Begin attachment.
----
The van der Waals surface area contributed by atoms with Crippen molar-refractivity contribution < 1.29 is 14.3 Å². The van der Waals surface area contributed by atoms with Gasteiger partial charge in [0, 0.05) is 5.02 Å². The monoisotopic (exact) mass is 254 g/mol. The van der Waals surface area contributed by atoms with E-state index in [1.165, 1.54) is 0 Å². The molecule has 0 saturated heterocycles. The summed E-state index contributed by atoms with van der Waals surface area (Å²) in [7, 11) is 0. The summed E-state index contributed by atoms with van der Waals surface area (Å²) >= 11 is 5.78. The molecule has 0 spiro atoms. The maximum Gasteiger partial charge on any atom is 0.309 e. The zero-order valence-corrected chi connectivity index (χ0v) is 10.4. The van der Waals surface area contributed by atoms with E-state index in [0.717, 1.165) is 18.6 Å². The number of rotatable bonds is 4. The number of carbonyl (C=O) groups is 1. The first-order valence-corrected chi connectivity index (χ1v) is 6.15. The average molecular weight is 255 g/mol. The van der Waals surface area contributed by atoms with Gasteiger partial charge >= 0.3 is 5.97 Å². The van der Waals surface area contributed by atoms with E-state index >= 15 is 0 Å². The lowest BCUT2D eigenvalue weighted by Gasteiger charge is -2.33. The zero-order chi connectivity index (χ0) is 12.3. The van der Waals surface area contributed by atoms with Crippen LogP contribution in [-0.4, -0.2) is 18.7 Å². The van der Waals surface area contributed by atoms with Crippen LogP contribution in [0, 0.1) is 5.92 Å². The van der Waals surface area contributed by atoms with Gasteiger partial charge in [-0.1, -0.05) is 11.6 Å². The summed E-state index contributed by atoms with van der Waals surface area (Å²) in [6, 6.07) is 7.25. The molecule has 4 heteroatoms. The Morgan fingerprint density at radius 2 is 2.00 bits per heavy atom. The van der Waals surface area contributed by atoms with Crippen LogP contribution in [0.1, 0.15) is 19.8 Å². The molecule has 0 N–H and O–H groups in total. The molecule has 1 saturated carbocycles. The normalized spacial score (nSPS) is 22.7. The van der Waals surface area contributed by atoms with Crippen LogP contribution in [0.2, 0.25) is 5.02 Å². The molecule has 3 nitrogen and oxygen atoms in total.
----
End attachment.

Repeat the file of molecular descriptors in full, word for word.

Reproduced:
The van der Waals surface area contributed by atoms with Crippen molar-refractivity contribution < 1.29 is 14.3 Å². The van der Waals surface area contributed by atoms with Gasteiger partial charge in [0, 0.05) is 5.02 Å². The monoisotopic (exact) mass is 254 g/mol. The van der Waals surface area contributed by atoms with E-state index in [1.165, 1.54) is 0 Å². The molecule has 0 saturated heterocycles. The summed E-state index contributed by atoms with van der Waals surface area (Å²) in [7, 11) is 0. The summed E-state index contributed by atoms with van der Waals surface area (Å²) >= 11 is 5.78. The molecule has 0 spiro atoms. The maximum Gasteiger partial charge on any atom is 0.309 e. The zero-order valence-corrected chi connectivity index (χ0v) is 10.4. The van der Waals surface area contributed by atoms with E-state index in [0.717, 1.165) is 18.6 Å². The number of rotatable bonds is 4. The number of carbonyl (C=O) groups is 1. The first-order valence-corrected chi connectivity index (χ1v) is 6.15. The average molecular weight is 255 g/mol. The van der Waals surface area contributed by atoms with Gasteiger partial charge >= 0.3 is 5.97 Å². The van der Waals surface area contributed by atoms with E-state index >= 15 is 0 Å². The lowest BCUT2D eigenvalue weighted by Gasteiger charge is -2.33. The zero-order chi connectivity index (χ0) is 12.3. The van der Waals surface area contributed by atoms with Crippen LogP contribution in [-0.4, -0.2) is 18.7 Å². The van der Waals surface area contributed by atoms with Crippen LogP contribution in [0, 0.1) is 5.92 Å². The van der Waals surface area contributed by atoms with Gasteiger partial charge in [-0.1, -0.05) is 11.6 Å². The summed E-state index contributed by atoms with van der Waals surface area (Å²) in [6, 6.07) is 7.25. The molecule has 4 heteroatoms. The Morgan fingerprint density at radius 2 is 2.00 bits per heavy atom. The van der Waals surface area contributed by atoms with Crippen LogP contribution in [0.1, 0.15) is 19.8 Å². The molecule has 0 N–H and O–H groups in total. The molecule has 1 saturated carbocycles. The normalized spacial score (nSPS) is 22.7. The van der Waals surface area contributed by atoms with Crippen LogP contribution in [0.2, 0.25) is 5.02 Å². The molecule has 3 nitrogen and oxygen atoms in total.